While Yale Law School recently lost several big-name professors, its rival in Cambridge has been expanding aggressively — often directly at Yale’s expense.
Harvard’s latest appointments are part of a host of changes under the deanship of Elena Kagan targeted at dispelling stereotypes about Harvard Law School’s low quality of life, large class sizes and an inaccessible faculty. Under her tenure, the school has halved some class sizes, renovated several buildings and started construction on several more, invigorated its fund-raising efforts and unveiled an initiative to encourage its graduates to enter public service.
Most recently — and perhaps most strikingly — Kagan announced Friday that Harvard Law School would scrap letter grades, joining Yale and Stanford in adopting a modified pass-fail scheme.
Harvard is now challenging Yale for faculty and scholarship in a way it hasn’t in decades, sources said.
For years, internal politics froze Harvard’s ability to make lateral offers, said Columbia Law professor Jeffrey Gordon ’71, who attended Harvard Law School. No longer.
Harvard’s loud reentry onto the market has created a competitive environment that had not existed before, Gordon said. And it’s a new kind of market that has dealt some surprises to Yale.
“These things have a momentum — people come because others are here,” said Harvard Law professor Philip Heymann ’54. “[Kagan] has established momentum here at Harvard Law School that will be hard for anyone to match for a while.”
Yale did add four new tenured professors this year. But Harvard added six, some of them directly from Yale. Raids between the two schools are common, and Yale has at least one outstanding bid for a prominent Harvard professor.
“There’s a nice friendly rivalry here,” Harvard Law professor Reinier Kraakman LAW ’79 said.
Harvard’s feverish expansion has echoed down the line to other law schools, said Harvard Law professor Bruce Mann LAW ’75 GRD ’77. That, coupled with generally increased mobility, means law professors are changing positions more than they used to.
That could help explain the recent departures of six senior Yale professors — three to Harvard, two to Columbia and one to New York University.
Yale Law School Dean Harold Hongju Koh said each round of appointments is more than just a contest with Harvard.
“These things come in cycles,” he said in an interview. “It’s not a Harvard-Yale game.”
Loyal Cantabs interviewed for this story said they are energized about the new professors and what they will bring to Harvard’s intellectual community. Harvard has assembled “what is probably the greatest group of scholars ever to work in the same place,” Bob Allen, president of the Harvard Law Review, wrote in an e-mail.
The transition to a pass-fail grading system, which will begin next fall, is also intended to encourage innovation and strengthen intellectual life, Kagan wrote in an e-mail announcing the change.
Harvard apparently has evidence to suggest that the grading scheme bears on applicants’ decisions among Harvard, Yale and Stanford, sources said. Yale has touted its honors/pass/low-pass/fail system as a way to encourage academic risks and dissuade cutthroat competition — a traditional complaint about Harvard.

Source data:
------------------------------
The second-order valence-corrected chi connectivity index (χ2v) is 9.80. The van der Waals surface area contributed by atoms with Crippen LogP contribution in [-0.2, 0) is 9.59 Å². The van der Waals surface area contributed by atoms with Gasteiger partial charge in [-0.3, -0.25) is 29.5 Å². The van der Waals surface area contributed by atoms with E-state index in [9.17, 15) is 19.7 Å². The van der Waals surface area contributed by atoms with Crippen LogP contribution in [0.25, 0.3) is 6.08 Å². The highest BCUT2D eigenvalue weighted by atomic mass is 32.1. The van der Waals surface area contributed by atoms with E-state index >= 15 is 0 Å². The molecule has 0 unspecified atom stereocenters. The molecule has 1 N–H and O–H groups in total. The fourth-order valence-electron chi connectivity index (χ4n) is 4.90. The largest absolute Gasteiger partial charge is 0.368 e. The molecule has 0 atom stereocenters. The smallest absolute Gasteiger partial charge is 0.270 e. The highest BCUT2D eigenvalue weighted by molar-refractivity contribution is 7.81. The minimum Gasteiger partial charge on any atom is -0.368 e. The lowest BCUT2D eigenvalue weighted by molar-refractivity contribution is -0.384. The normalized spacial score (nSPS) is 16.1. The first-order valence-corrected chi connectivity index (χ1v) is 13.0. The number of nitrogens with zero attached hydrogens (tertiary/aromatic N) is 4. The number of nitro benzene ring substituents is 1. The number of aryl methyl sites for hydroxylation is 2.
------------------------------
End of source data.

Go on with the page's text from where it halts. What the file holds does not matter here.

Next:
While Koh said he is happy that other schools “have seen the pedagogical wisdom of our grading system,” Yale’s culture of innovation is about a lot more than grades, he said. For the grading system to work, it should be combined with credit/fail grading in the first term, small classes of fewer than 15 and close collaboration between faculty and students on papers and clinical projects.
Some have questioned whether Harvard’s recent reforms have improved intellectual life or only the quality of life.
“Elena Kagan has done a wonderful job at Harvard and made it a much happier place than it was,” former Yale Law School Dean Guido Calabresi ’53 LAW ’58 said. “But it wasn’t hard to make it happier.”
He said the “intellectual excitement” at Yale is still unique.
Kagan’s office did not grant repeated requests for an interview.
Allen said Harvard Law students’ quality of life is higher than ever, and so are Kagan’s approval ratings. The perception that Kagan has made Harvard happier without really making it smarter might stem from a rise in free food around campus, he said.
But that usually relates to speaking events, student organizations or meetings with professors, not just “parties for the sake of parties,” he said.
The main weaknesses that continue to separate the rivals are unchangeable and inescapable for each. For Yale, it’s location. For Harvard, it’s size.
Harvard Law School, with three times as many students, has larger classes and greater teaching demands. Yale Law professor Peter Schuck, a Harvard Law graduate, said professors he knows who have taught in both places say Yale is a more enjoyable place to teach.
Harvard’s size also means that not every tenured Harvard professor can have the same standard of scholarship as Yale’s because there simply wouldn’t be enough people to fill the larger faculty. And even if only half of Harvard’s professors were outstanding scholars, it could still be more than Yale’s total faculty.
Calabresi said there are two kinds of scholars. There are experts in the field who contribute to their generation of legal thought. And then there are innovators whose work will survive them.
The former are exactly the kind of professors a large school like Harvard should hire, he said, and the latter are the kind of professors on Yale’s faculty.
“We’re not trying to double the size of our faculty,” Koh said. “We’re not interested in numbers as much as the quality of individual appointments.”
Yale’s higher per-student spending and smaller student-to-faculty ratio have consistently given it the edge in rankings and, in most estimations, will continue to do so.
But, as Yale has always been quick to point out every year when the rankings are released, rankings aren’t everything.